U.S. markets closed
  • S&P 500

    +11.90 (+0.34%)
  • Dow 30

    -28.09 (-0.10%)
  • Nasdaq

    +42.28 (+0.37%)
  • Russell 2000

    +10.25 (+0.63%)
  • Crude Oil

    -0.86 (-2.12%)
  • Gold

    -1.20 (-0.06%)
  • Silver

    -0.01 (-0.04%)

    +0.0042 (+0.36%)
  • 10-Yr Bond

    -0.0070 (-0.83%)

    -0.0042 (-0.32%)

    -0.1500 (-0.14%)

    +12.44 (+0.10%)
  • CMC Crypto 200

    -1.40 (-0.54%)
  • FTSE 100

    +74.63 (+1.29%)
  • Nikkei 225

    +42.32 (+0.18%)

More than 500 organisations sign up for government's Kickstart Scheme to help young into work

Suban Abdulla
·2 mins read
The scheme aims to create hundreds of thousands of new fully-subsidised roles for young people. Photo: Getty
The scheme aims to create hundreds of thousands of new fully-subsidised roles for young people. Photo: Getty

More than 500 bodies have, across England, Scotland and Wales have stepped up to help young people get into work through the government’s Kickstart Scheme.

The £2bn ($2.6bn) Kickstart Scheme provides funding to employers to create job placements for 16 to 24-year-olds, with the Federation of Small Businesses (FSB) was among the first to sign up.

FSB chairman Mike Cherry said: “Small businesses are embedded in local communities and disproportionately take on those who face barriers when finding work.

“The Kickstart initiative marks a crucial intervention, with young people’s job prospects now hit particularly hard by Covid-19, and small businesses under significant pressure.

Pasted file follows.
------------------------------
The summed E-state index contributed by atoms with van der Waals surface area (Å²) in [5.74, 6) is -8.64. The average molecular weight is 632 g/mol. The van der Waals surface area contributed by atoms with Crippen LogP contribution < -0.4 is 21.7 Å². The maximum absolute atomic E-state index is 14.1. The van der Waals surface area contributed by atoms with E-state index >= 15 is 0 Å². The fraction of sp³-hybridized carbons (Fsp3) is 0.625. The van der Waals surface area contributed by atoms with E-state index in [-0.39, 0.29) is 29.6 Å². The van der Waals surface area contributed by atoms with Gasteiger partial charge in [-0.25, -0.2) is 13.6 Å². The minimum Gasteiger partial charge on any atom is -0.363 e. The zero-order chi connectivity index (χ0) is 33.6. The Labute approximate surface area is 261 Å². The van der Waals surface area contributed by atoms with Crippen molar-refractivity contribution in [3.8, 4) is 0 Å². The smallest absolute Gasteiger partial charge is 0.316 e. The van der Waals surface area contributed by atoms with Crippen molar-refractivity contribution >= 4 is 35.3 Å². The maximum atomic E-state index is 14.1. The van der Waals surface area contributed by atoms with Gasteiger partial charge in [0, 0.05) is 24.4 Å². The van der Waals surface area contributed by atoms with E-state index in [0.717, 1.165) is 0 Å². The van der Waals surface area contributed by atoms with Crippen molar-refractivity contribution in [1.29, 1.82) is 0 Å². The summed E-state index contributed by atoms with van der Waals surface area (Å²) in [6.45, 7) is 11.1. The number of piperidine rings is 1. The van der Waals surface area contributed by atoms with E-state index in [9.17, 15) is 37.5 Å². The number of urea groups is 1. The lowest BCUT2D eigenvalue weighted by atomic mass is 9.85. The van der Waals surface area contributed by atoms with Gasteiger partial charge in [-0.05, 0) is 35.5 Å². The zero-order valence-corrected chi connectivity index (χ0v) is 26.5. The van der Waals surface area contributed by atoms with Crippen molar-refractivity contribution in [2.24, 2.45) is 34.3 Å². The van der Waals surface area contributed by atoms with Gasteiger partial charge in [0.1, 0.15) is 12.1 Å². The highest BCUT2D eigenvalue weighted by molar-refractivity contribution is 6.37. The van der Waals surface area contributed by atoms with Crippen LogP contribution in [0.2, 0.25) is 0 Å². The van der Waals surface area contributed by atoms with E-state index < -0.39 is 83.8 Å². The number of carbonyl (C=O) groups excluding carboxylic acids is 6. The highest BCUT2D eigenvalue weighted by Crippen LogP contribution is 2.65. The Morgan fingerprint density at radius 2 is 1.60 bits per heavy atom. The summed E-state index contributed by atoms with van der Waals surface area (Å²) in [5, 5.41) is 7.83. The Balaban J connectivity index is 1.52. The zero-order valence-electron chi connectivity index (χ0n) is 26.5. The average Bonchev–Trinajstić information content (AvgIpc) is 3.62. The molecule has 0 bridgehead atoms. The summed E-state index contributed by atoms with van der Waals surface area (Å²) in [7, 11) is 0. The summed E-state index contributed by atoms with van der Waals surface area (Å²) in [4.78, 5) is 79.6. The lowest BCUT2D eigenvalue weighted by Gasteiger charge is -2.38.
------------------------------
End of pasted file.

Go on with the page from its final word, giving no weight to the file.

“It will help small firms create thousands of good quality opportunities for young people at risk of long-term unemployment.”

Many young people have been furloughed while working in sectors, which have been disproportionately affected by the coronavirus pandemic.

READ MORE: What you need to know about the UK jobs market this week

The scheme, which was launched earlier this month aims to create hundreds of thousands of new fully-subsidised roles for young people.

Organisations that have signed up will help firms with the application process and support young people to help them successfully Kickstart their role and increase their chances of securing sustainable employment in the future.

Under the plans, the government will fully fund each Kickstart placement, it will contribute 100% of the age-relevant national minimum wage, national insurance and pension contributions for 25 hours a week.

Meanwhile, companies will be able to top up that wage, with the government also paying £1,500 to employers to set up support and training for people on a Kickstart placement, and to help pay for uniforms and other set up costs.

Work and pensions secretary Therese Coffey said: “I am delighted that FSB has signed up to be a national gateway – their work across the country with small business will give SMEs (small and medium-sized enterprises) the confidence and support to offer places through the Kickstart Scheme.

“Our Kickstart Scheme was designed with employers of all sizes in mind.

“Our growing list of gateways will make it easier for smaller employers to find their local gateways who will support their application and help provide wrap-around support for the young people who get on to the scheme.

“We are also encouraging more organisations to step forward as gateways to support this national effort and get behind the career ambitions of the next generation.”